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Federal Trade Commission v. Mobe Ltd.

United States District Court, M.D. Florida, Orlando Division

December 19, 2019



          ROY B. DALTON JR., United States District Judge.

         Before the Court are Synovus Bank's (“Synovus”) Motion to Intervene (Doc. 219) and Receiver's Amended Motion to Approve Settlement with Matthew Lloyd McPhee and Related Entities (Doc. 222 (“Settlement Motion”)). The Federal Trade Commission (“FTC”) and the Special Receiver both oppose Synovus' Motion to Intervene. (Docs. 224, 225.) The Settlement Motion is unopposed. United States Magistrate Judge Daniel C. Irick prepared reports and recommendations (“R&Rs”) for both motions. (Docs. 228, 229.) Synovus objected to the R&R on the Motion to Intervene (Doc. 232 (“Objection”)); the FTC and the Special Receiver both responded (Docs. 235, 236). No. objections were filed to the R&R on the Settlement Motion. All motions ripe, the Court denies the Motion to Intervene and grants the Settlement Motion. In so doing, the Court adopts both R&Rs in full and overrules the Objection.

         I. Background

         The FTC sued MOBE Ltd. and its related entities (collectively, “MOBE”), Matthew Lloyd McPhee and a related entity, Susan Zanghi, and Ingrid Whitney (collectively, “Defendants”) for alleged violations of Section 5(a) of the Federal Trade Commission Act, 15 U.S.C. § 45(a). (Doc. 1 (“Complaint”).) The Complaint alleged Defendants operated a fraudulent internet business education program called “My Online Business Education” or “MOBE” for short. (Id.) Defendants claimed the MOBE program would “reveal a simple 21-step system that will show consumers how to quickly and easily start their own online business and make substantial income.” (Id. at 2.) Alas, like most get rich quick schemes, MOBE failed to deliver on its promises. (See Id. at 3.) According to the FTC, “the vast majority of consumers who join the MOBE program and purchase the costly MOBE memberships lose money.” (Id.) The FTC claimed Defendants defrauded thousands of consumers who collectively paid Defendants over $125, 000, 000 . (Id. at 3-4.)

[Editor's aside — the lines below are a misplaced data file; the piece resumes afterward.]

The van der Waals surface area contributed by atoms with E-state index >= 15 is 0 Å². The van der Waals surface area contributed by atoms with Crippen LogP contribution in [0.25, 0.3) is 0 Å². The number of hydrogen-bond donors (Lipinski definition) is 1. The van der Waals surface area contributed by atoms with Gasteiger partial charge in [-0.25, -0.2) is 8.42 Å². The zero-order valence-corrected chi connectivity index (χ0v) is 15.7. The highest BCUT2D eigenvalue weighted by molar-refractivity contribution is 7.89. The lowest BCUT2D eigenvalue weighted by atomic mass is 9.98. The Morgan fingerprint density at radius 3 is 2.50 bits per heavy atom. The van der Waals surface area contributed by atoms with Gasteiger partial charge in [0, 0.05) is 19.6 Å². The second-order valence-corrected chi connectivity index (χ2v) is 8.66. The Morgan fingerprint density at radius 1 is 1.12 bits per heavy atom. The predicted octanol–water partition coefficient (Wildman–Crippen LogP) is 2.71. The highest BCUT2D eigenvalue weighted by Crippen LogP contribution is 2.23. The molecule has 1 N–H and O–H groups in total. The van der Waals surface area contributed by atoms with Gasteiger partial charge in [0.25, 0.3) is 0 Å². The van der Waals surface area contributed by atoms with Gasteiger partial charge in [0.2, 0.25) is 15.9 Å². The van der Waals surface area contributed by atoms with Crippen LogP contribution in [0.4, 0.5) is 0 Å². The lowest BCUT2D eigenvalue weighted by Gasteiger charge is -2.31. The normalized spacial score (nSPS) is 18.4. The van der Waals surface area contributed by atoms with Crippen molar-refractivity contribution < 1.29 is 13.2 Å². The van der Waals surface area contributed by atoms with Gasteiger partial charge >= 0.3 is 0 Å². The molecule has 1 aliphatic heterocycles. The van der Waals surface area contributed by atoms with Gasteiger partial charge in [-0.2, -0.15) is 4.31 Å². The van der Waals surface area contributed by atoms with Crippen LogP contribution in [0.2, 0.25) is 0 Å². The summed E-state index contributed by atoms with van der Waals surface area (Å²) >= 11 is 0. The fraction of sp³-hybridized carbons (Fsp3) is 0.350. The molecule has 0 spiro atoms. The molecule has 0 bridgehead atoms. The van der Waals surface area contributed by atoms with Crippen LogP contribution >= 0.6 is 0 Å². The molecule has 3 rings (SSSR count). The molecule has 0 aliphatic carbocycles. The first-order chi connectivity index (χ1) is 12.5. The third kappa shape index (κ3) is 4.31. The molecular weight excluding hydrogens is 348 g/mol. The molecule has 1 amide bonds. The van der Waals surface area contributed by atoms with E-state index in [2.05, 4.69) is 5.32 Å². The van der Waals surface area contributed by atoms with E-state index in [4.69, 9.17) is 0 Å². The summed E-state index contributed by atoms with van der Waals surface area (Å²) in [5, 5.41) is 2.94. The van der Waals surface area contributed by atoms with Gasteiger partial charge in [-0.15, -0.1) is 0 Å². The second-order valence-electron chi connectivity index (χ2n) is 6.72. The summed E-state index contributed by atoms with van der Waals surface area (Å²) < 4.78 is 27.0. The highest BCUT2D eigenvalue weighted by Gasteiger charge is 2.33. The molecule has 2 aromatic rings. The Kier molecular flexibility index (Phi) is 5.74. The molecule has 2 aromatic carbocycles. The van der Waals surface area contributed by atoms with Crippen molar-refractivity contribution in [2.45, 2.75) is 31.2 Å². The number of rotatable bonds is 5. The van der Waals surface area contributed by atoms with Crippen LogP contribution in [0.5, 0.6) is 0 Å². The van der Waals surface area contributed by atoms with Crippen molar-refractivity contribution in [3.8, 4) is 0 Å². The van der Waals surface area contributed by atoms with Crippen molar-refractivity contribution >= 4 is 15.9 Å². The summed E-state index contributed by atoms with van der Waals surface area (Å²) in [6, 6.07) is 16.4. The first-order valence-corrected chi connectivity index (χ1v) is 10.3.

With the Complaint, the FTC moved for a temporary restraining order (“TRO”) and a temporary receiver. (Docs. 3, 6.) The Court granted the motions and appointed Mark J. Benet as temporary receiver (“Receiver”). (Doc. 13.) The TRO: (i) enjoined the Defendants from violating Section 5(a) of the FTC Act; (ii) imposed an asset freeze on Defendants and certain third parties; and (iii) appointed the Receiver as temporary receiver of the “Receivership Entities.” (Id.)[1]

         Two third parties, Qualpay and Synovus (“Proposed Intervenors”), were unhappy with the TRO. Qualpay is the credit card processing company that processed MOBE's transactions. (Doc. 38, p. 3.) Synovus is the bank where Qualpay maintains accounts on behalf of merchants during credit card processing. (See id.) They claimed an ownership interest in a portion of the frozen assets (“Reserve Fund”). (Doc. 32, pp. 1-4; Doc. 57, pp. 7-8, 14.).